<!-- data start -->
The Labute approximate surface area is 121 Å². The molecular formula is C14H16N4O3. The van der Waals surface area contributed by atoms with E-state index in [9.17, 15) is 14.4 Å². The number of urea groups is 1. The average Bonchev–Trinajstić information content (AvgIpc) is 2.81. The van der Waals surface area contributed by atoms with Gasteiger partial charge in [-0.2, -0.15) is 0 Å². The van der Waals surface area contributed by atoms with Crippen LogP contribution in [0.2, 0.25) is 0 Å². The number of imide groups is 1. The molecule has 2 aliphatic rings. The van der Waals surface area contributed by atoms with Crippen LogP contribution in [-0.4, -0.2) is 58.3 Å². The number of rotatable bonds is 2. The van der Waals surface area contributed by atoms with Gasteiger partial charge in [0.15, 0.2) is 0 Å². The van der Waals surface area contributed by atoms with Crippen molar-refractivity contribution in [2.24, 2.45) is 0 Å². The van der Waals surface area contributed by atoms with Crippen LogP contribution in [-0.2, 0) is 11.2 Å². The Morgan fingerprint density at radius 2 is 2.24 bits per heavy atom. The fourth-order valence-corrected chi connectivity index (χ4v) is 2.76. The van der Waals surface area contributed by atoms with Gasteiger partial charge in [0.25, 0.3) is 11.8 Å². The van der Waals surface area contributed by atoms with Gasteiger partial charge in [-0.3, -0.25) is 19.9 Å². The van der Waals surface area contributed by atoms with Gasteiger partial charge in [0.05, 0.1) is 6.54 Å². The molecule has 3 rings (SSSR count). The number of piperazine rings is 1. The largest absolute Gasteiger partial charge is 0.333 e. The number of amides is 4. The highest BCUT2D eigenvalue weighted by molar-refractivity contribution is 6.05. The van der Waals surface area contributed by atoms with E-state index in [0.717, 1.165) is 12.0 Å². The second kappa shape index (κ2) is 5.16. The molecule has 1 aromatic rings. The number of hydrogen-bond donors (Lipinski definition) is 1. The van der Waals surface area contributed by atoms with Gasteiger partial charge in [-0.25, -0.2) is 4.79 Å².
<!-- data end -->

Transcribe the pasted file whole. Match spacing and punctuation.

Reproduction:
The Labute approximate surface area is 121 Å². The molecular formula is C14H16N4O3. The van der Waals surface area contributed by atoms with E-state index in [9.17, 15) is 14.4 Å². The number of urea groups is 1. The average Bonchev–Trinajstić information content (AvgIpc) is 2.81. The van der Waals surface area contributed by atoms with Gasteiger partial charge in [-0.2, -0.15) is 0 Å². The van der Waals surface area contributed by atoms with Crippen LogP contribution in [0.2, 0.25) is 0 Å². The number of imide groups is 1. The molecule has 2 aliphatic rings. The van der Waals surface area contributed by atoms with Crippen LogP contribution in [-0.4, -0.2) is 58.3 Å². The number of rotatable bonds is 2. The van der Waals surface area contributed by atoms with Gasteiger partial charge in [0.15, 0.2) is 0 Å². The van der Waals surface area contributed by atoms with Crippen molar-refractivity contribution in [2.24, 2.45) is 0 Å². The van der Waals surface area contributed by atoms with Crippen LogP contribution in [-0.2, 0) is 11.2 Å². The Morgan fingerprint density at radius 2 is 2.24 bits per heavy atom. The fourth-order valence-corrected chi connectivity index (χ4v) is 2.76. The van der Waals surface area contributed by atoms with Gasteiger partial charge in [0.25, 0.3) is 11.8 Å². The van der Waals surface area contributed by atoms with Gasteiger partial charge in [-0.3, -0.25) is 19.9 Å². The van der Waals surface area contributed by atoms with Gasteiger partial charge in [0.05, 0.1) is 6.54 Å². The molecule has 3 rings (SSSR count). The number of piperazine rings is 1. The largest absolute Gasteiger partial charge is 0.333 e. The number of amides is 4. The highest BCUT2D eigenvalue weighted by molar-refractivity contribution is 6.05. The van der Waals surface area contributed by atoms with E-state index in [0.717, 1.165) is 12.0 Å². The second kappa shape index (κ2) is 5.16. The molecule has 1 aromatic rings. The number of hydrogen-bond donors (Lipinski definition) is 1. The van der Waals surface area contributed by atoms with Gasteiger partial charge in [-0.25, -0.2) is 4.79 Å².